As I walk along the graveyard of search engines that could have made it, the endless stream of names keeps popping up in my head: AltaVista, Infoseek, Netscape, Ask Jeeves, Excite, Lycos, HotBot, Dogpile, MSN Search and, of course, AOL and Yahoo.

Some were hoping to hit it big while others were happy with their small slice of the search pie. With only a few exceptions, most fell into oblivion. But one thing unites them all: they were all ground into the dirt by the boot of Google.

But seriously, anyone, just give me a viable alternative to Google. Holding an 80 something percent global search market share in its tight grip, Google has been successfully maintaining its hegemony over the rest of the search engines for the last decade—with no sign of that changing anytime soon.

I have never understood Microsoft’s strategy with Bing (not going all the way to be a real search engine) and why Apple didn’t want to compete with Google in the search realm. I believe both companies lost out time by not doing it.

4. The Ad-Free SERP

As Google has been gradually pulled into the vortex of rampant commercialism, organic search has been steadily inching away from being a free-for-all and turning into a pay-to-win game where those who have the deepest pockets win.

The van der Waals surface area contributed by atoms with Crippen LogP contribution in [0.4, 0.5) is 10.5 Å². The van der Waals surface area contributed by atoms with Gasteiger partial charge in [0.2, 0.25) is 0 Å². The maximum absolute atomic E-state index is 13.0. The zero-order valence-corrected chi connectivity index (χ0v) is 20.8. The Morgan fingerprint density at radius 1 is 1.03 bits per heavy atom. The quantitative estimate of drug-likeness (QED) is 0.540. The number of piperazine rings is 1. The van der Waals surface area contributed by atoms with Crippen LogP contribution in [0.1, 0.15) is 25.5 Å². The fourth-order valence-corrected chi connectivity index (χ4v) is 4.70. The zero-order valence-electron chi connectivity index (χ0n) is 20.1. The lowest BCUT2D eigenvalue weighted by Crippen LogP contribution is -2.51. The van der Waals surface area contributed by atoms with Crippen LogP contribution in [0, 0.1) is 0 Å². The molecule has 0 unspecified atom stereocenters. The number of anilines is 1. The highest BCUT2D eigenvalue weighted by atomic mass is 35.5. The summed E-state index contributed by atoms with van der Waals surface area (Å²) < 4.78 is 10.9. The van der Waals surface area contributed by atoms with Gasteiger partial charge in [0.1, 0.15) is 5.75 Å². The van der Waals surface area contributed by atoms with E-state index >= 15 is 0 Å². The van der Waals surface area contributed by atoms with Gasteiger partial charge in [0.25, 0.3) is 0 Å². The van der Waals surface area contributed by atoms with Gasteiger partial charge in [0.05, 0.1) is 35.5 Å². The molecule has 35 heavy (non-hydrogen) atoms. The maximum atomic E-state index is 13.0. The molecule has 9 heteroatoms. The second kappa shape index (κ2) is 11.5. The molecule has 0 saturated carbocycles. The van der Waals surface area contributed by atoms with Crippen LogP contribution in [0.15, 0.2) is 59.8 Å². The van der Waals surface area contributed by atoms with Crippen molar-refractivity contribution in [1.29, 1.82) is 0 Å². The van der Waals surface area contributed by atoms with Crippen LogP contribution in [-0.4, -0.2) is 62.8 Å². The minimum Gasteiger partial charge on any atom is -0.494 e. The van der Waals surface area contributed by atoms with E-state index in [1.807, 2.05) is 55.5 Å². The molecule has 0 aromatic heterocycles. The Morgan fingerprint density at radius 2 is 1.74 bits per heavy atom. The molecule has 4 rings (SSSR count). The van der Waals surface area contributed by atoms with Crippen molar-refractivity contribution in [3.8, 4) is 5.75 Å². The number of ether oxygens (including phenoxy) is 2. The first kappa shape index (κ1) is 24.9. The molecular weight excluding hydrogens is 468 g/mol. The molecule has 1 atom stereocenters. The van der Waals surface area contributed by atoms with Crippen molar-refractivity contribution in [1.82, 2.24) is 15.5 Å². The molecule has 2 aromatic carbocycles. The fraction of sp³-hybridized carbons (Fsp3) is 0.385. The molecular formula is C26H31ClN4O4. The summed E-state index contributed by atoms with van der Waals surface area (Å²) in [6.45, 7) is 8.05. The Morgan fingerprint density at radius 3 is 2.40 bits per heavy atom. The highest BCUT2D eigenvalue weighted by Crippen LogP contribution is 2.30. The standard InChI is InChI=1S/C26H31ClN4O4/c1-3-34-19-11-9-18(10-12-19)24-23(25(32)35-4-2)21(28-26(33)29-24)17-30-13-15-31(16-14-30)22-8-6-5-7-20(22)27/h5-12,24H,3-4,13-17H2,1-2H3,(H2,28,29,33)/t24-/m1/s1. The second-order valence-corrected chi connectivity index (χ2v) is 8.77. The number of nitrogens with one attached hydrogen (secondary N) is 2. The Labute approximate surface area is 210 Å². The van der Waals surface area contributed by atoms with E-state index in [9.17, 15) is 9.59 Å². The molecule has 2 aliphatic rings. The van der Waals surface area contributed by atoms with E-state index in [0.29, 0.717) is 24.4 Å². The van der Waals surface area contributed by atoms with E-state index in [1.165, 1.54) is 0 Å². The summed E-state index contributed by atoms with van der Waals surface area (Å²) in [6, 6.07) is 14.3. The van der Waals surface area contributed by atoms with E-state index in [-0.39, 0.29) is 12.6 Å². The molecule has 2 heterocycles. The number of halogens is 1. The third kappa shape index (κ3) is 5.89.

Why? Well, the answer is simple: up to four ads are placed at the top of the results page, right before the organic results. That’s a far cry from the stance on ads the founders of Google took at the very beginning:

“…we expect that advertising funded search engines will be inherently biased towards the advertisers and away from the needs of the consumers.”

I just can’t stop thinking of the days when basic SEO tactics could defeat Fortune 500 budgets in organic search results.

5. Equal Opportunities for Large and Small Brands

David stands up to Goliath agency
SEO skills could defeat goliath ad budgets

At the dawn of the SEO era, you were just as good as the competitor next to you.

In the eyes of search engines, you could rank for something just as easily as Amazon could and had a solid fighting chance against multibillion-dollar corporations in the battle for free organic traffic.

The Google Vince Update that rolled out in 2009—the update favoring big brands over small websites in organic search—made life for the small website owner or blogger even tougher.

6. Laughably Cheap Keyword Domains

Back in the ’90s, you could easily register a meaningful dot-com keyword domain name for what you’d spend at a nice restaurant.